- Organic Vs. Non Organic Seed
- Organic Fertilizer Facts
- Adding Organic Fertilizer to Garden
- How to Mix Organic Soil
- How to Prepare Soil for an Organic Garden
- What Is Decaying Organic Matter in Soil?
- Organic Lawn Treatment
- When to Add Organic Fertilizer
- Making Organic Compost
- How to Build Organic Soil
- Organic Vegetable Growing Requirements
- What Are the Benefits of Organic Seeds?
- Organic Compost Soil Aeration
Planting a vegetable and fruit garden is a rewarding hobby, producing fresh food straight from your landscape. When starting your garden from seeds, you can choose either organic or non-organic seeds, each with its own advantages.
Certified organic seeds labeled as organic must adhere to the National Organic Program standards. In general, organic seeds cannot be treated with synthetic pesticides and fertilizers unless they are permitted by the NOP. Organic seeds are produced by organic fruits and vegetables.
Non-organic seeds might be treated with synthetic pesticides or produced from treated plants. Seeds not labeled with the term organic are probably not organically grown. Handle treated seeds with care, washing your hands after touching them. Do not consume them, and keep them out of reach of children.
Organic farmers do not use synthetic pesticides and fertilizers and therefore do not pollute streams, rivers and underground water sources as much as non-organic farmers. Non-organic seeds are typically cheaper than organic seeds and are less susceptible to disease and insect damage.
Organic fertilizer is a soil amendment made from animal or plant materials. Its primary function is to provide nitrogen to growing plants.
Organic fertilizers’ slow-release of nutrients, leads to more efficient use. Proper application can also lead to less fertilizer run-off into local waterways and point pollution of water tables.
Animal manure and plant by-products comprise the bulk of organic fertilizers. Most are composted and dried before use. Application is made in dry or liquid form.
Some prepared organic fertilizers are applied before seeding and some during plant growth. “Green manure” consists of cover crops or weeds repeatedly plowed under. This practice, called stale seedbed cultivation, provides nitrogen and controls the growth of weeds.
Organic nutrients are part of the practice of sustainable agriculture, the objective of which is to grow crops without the need for chemical controls. Inter-planting and use of disease-resistant and native varieties are companion strategies.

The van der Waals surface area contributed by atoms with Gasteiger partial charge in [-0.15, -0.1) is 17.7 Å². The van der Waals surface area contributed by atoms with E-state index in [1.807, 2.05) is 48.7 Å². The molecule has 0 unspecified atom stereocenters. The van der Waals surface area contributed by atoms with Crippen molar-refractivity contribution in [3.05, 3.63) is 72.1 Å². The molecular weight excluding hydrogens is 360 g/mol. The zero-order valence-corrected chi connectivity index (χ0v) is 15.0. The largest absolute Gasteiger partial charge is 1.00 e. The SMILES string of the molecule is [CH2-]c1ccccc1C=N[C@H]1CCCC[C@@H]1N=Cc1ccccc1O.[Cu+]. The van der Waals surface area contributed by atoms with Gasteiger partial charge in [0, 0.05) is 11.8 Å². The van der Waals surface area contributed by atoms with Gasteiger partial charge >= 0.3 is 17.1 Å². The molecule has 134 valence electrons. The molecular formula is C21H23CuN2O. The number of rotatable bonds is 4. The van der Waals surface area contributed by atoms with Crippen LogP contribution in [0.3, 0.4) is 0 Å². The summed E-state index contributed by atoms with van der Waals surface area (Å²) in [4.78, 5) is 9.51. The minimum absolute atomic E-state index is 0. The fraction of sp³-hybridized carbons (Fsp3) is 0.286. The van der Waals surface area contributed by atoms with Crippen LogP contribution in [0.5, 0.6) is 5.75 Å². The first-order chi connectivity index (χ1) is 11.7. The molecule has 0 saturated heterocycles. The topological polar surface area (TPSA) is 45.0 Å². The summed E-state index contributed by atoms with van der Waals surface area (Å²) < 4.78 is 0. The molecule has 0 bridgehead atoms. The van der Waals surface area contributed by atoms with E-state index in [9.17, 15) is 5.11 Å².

Not all organic fertilizers are completely natural; many contain synthetic or chemical ingredients approved by the U.S. Department of Agriculture. Use of organic fertilizers must be designed to meet the needs of a specific soil; soil tests are recommended before use.
Clean the wheelbarrow thoroughly of any foreign debris that may contaminate the organic soil mix. Allow the interior of the wheelbarrow to completely dry in a sunny area.
Add approximately five shovel fulls of compost to the wheelbarrow.
Add two shovel fulls of the sphagnum moss to the compost.
Mix in 2 cups of blood meal and 2 cups of bone meal.
Use the garden hoe and thoroughly mix the dry ingredients.
Add water from the garden hose to the top of the mixture, and combine everything until it is moist. Allow the ingredients to set for up to a week so the ammonia gas created by the blood meal (or other nitrogen component) can dissipate.
Store the organic mixture in a sealed storage container. Excess moisture should be kept from the organic soil mix so the nutrients do not leach from the soil.
Till the natural dirt so that it is softened to at least 2 feet below the surface, using a spade for smaller, easy-to-work spaces or a rototiller for larger areas or new beds. For hard soils, consider watering the area the night before and tilling in the early morning when the ground is most pliable.
Add equal parts commercially prepared garden soil and sand on top of the natural dirt. This combination encourages healthy drainage and prevents root rot.
Add a one-half-inch sprinkling of organic matter such as dried leaves and grass clippings and till the soil well to mix the ingredients together.